After their first conference game, the Mountaineers enjoyed a 3-1 record in Neal Brown’s first season as West Virginia’s head coach. But flash forward three weeks, we see the Mountaineers searching for their identity while standing at 3-4 and facing an uphill battle for bowl eligibility. This Thursday, West Virginia looks to bounce back against Baylor.
Mountaineers Pushing Through Adversity
In many ways, though, Thursday will not be a story about whether West Virginia can upset the Bears and inch one win closer to that magic number of six. Instead, the game will be about whether the young, depleted Mountaineers take another step toward finding their identity.
West Virginia will travel to Waco without the services of Josh Sills, Josh Chandler, VanDarius Cowan, Taijh Alston, or Sean Ryan. And Quondarius Qualls is also doubtful. So a West Virginia team that lost several players to the transfer portal last Spring lacks depth across the board.
While several true and redshirt freshman continue to fill in important spots in the depth chart, Brown seeks to shift the focus. “I’ve got to stop using the ‘f-word.’” Brown does not want to focus on the lack of depth or the young roster an an excuse. As he reminded the media, “we’ve played seven games now.”
Brown clearly does not want to focus on those who are not with the team. He does not want to focus on who is missing due to injury. And he definitely does not want to focus on the relative inexperience of his roster. Instead, Brown wants to focus on helping the Mountaineers find their groove.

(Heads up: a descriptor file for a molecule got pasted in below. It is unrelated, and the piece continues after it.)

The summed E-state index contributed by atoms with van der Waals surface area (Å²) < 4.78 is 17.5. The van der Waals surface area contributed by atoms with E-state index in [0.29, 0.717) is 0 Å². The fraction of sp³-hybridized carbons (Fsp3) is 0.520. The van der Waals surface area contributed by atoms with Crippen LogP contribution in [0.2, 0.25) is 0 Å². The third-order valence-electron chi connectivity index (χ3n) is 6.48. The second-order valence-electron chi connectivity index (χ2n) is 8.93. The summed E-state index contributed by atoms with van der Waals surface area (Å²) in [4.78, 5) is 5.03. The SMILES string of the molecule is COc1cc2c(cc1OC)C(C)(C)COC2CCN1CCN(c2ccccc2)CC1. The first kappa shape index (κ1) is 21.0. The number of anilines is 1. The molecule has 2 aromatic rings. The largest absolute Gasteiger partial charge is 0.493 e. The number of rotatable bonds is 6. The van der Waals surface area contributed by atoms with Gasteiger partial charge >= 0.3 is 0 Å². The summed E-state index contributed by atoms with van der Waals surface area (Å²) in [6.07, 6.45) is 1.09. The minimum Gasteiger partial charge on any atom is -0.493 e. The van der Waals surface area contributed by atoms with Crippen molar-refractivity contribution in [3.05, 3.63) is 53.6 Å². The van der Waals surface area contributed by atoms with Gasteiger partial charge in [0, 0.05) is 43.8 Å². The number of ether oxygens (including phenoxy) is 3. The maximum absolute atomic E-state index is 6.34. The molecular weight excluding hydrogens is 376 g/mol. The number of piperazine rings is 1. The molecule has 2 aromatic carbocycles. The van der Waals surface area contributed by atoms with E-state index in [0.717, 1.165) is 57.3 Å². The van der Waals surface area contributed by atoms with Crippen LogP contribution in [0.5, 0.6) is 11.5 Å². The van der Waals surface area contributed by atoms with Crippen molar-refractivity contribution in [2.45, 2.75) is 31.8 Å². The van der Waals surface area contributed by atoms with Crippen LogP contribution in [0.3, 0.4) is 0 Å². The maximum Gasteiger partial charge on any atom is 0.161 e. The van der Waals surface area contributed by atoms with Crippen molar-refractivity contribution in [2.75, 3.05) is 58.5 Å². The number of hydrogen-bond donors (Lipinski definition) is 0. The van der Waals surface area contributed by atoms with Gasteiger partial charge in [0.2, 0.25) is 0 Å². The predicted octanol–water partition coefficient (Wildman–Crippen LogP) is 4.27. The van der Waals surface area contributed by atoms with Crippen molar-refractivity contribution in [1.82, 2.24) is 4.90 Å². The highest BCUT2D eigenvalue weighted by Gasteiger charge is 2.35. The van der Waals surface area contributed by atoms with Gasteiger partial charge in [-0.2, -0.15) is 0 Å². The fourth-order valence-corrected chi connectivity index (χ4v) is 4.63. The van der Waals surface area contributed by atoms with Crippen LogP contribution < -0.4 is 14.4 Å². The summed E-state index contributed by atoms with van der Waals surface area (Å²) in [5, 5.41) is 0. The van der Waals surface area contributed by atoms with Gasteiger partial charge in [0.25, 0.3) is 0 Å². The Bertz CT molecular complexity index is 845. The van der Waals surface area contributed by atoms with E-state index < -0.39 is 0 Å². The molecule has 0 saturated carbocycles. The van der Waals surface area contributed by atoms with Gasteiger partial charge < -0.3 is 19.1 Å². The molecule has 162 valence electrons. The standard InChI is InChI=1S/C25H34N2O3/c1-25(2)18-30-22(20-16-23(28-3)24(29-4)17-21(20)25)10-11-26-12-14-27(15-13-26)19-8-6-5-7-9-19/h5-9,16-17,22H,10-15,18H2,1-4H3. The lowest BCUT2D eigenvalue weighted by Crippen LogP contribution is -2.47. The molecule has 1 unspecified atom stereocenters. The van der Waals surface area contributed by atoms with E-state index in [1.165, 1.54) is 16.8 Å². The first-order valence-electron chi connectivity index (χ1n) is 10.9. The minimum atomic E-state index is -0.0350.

The Bears Are Back
To find their identity, the Mountaineers will have to respond to a stiff challenge in Waco. Baylor has been downright impressive in Matt Rhule’s third year as head coach. It was no accident that NFL teams came knocking on Rhule’s door after last season. And his squad is certainly proving why this season.
The Bears have run a balanced spread attack all season, actually favoring the run ever so slightly. As a result, they rank twelfth in the nation in scoring offense putting up an average of 39 points per game behind junior signal-caller Charlie Brewer and the backfield duo of John Lovett and JaMycal Hasty. Brewer has thrown for over 100 yards to seven different targets. And a pair of those receivers—Denzel Mims and Tyquan Thornton—has collected over 500 receiving yards each. Brewer has been efficient, too, completing over 65% of his passes for nearly ten yards per attempt. He adds twelve touchdowns to just three interceptions.
And Baylor’s defense has been pretty good, too. That unit ranks 19th in the nation in scoring defense. Senior linebacker Clay Johnston leads the team in tackles with 58, while James Lynch leads the team in sacks (eight-and-a-half) and tackles for loss (11.5). And while opposing offense fare slightly better in the running game than in the passing game, the Bears are still surrendering under four yards per carry on the season.
Mountaineers Searching For Their Identity
If Brown has his way, the Mountaineers will continue searching for their identity on Thursday night in prime time in Waco. No doubt the atmosphere and opponent present challenges to a thin roster, but Brown has never been one to shy away from adversity. And no doubt he is coaching his players to ignore the excuses the outside world might make for them or that they might make for themselves. This team will not be defined by the number of “freshmen,” but by how they responded to doubts about their ability to climb. And if ever there were a time to trust that climb, as has been Brown’s mantra all season, that time is now.
The Mountaineers’ match-up with Baylor will be televised Thursday night at 8:00 on ESPN.